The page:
An ambitious attempt to explain the essence of the Russian people and their empire.
Hosking (History/Univ. of London) builds on the central question posed in Russia: People and Empire 1552–1917 (1997): How do the Russians define themselves—by geography, language, culture, or empire? Not surprisingly (considering the nation’s vast land mass, generally unforgiving climate, and often hostile neighbors), geography ranks high here. Despite its autocratic history, the Russian empire has always been essentially decentralized, with the village at its core. Although governing elites made numerous attempts to impose their will on the people, whether through Soviet collectivization or Peter the Great’s reforms, in Hosking’s view these efforts typically succumbed to failure for a number of reasons, the most obvious being inadequate infrastructure but the most telling being the masses’ innate distrust of the elites. The concept of pravda (defined by Hosking as “the collective wisdom of the community”) informed the core of Russian values—not the decrees emanating from Moscow. From the perspective of the peasant, change meant risk, and in a life of precarious subsistence, risk was unacceptable. Of course, the disconnect between the rulers and the ruled did not completely protect the powerless; in the last century alone, collectivization and war caused tremendous suffering. Moreover, the inability of the ruling class to impose reforms meant that the nation lagged consistently behind the West with respect to material comforts. Given the scope of his subject, it goes without saying that the preceding observations represent but one of many themes developed at length by Hosking. Though his thinking is often unconventional, he organizes his account in a traditional manner, taking his structure from the successive governments that tried to control the vast empire.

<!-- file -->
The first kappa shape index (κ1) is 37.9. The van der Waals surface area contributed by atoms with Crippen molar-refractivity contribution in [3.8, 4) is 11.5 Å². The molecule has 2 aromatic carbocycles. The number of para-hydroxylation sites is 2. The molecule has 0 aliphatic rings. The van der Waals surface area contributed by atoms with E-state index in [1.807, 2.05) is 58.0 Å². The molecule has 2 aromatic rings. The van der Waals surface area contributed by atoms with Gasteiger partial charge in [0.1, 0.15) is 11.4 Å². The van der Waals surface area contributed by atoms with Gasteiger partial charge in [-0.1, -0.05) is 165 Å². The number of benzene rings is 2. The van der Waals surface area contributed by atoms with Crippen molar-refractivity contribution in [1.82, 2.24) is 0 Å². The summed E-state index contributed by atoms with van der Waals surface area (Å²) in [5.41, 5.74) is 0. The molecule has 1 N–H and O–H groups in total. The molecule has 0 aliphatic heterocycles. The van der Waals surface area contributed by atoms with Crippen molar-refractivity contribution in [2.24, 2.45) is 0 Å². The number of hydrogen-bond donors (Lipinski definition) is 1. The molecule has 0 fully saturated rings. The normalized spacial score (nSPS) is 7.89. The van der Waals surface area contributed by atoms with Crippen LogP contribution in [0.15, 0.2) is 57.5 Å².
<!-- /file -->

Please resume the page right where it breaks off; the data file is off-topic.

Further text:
Exhaustive and thought-provoking, but also a surprisingly good introduction for the lay reader. (34 halftones, 14 maps, 1 table, not seen)